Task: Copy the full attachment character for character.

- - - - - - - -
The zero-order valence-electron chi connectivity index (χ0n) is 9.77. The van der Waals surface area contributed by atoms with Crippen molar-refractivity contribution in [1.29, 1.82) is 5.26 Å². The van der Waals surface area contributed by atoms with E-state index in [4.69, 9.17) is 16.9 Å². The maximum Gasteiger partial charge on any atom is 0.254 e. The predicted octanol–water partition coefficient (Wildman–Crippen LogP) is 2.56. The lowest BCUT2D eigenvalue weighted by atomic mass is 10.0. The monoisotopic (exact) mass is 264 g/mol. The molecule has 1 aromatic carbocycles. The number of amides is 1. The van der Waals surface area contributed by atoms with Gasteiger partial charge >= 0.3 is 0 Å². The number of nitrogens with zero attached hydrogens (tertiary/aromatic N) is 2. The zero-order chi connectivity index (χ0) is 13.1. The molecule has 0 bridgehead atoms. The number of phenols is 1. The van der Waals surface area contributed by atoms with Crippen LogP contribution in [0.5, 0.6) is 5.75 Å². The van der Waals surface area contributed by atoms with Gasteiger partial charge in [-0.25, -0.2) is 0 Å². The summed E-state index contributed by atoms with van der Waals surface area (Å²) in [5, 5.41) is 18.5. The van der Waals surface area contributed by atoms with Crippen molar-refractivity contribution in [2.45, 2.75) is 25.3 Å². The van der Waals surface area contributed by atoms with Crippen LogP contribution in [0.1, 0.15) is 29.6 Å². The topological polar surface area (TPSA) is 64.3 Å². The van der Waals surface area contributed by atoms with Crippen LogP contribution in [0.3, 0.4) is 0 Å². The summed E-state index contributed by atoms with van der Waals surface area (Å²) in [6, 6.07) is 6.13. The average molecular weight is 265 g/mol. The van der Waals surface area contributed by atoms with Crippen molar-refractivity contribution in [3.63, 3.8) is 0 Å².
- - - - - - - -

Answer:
The zero-order valence-electron chi connectivity index (χ0n) is 9.77. The van der Waals surface area contributed by atoms with Crippen molar-refractivity contribution in [1.29, 1.82) is 5.26 Å². The van der Waals surface area contributed by atoms with E-state index in [4.69, 9.17) is 16.9 Å². The maximum Gasteiger partial charge on any atom is 0.254 e. The predicted octanol–water partition coefficient (Wildman–Crippen LogP) is 2.56. The lowest BCUT2D eigenvalue weighted by atomic mass is 10.0. The monoisotopic (exact) mass is 264 g/mol. The molecule has 1 aromatic carbocycles. The number of amides is 1. The van der Waals surface area contributed by atoms with Gasteiger partial charge >= 0.3 is 0 Å². The number of nitrogens with zero attached hydrogens (tertiary/aromatic N) is 2. The zero-order chi connectivity index (χ0) is 13.1. The molecule has 0 bridgehead atoms. The number of phenols is 1. The van der Waals surface area contributed by atoms with Crippen LogP contribution in [0.5, 0.6) is 5.75 Å². The van der Waals surface area contributed by atoms with Gasteiger partial charge in [-0.25, -0.2) is 0 Å². The summed E-state index contributed by atoms with van der Waals surface area (Å²) in [5, 5.41) is 18.5. The van der Waals surface area contributed by atoms with Crippen molar-refractivity contribution in [2.45, 2.75) is 25.3 Å². The van der Waals surface area contributed by atoms with Crippen LogP contribution in [0.1, 0.15) is 29.6 Å². The topological polar surface area (TPSA) is 64.3 Å². The van der Waals surface area contributed by atoms with Crippen LogP contribution in [0.3, 0.4) is 0 Å². The summed E-state index contributed by atoms with van der Waals surface area (Å²) in [6, 6.07) is 6.13. The average molecular weight is 265 g/mol. The van der Waals surface area contributed by atoms with Crippen molar-refractivity contribution in [3.63, 3.8) is 0 Å².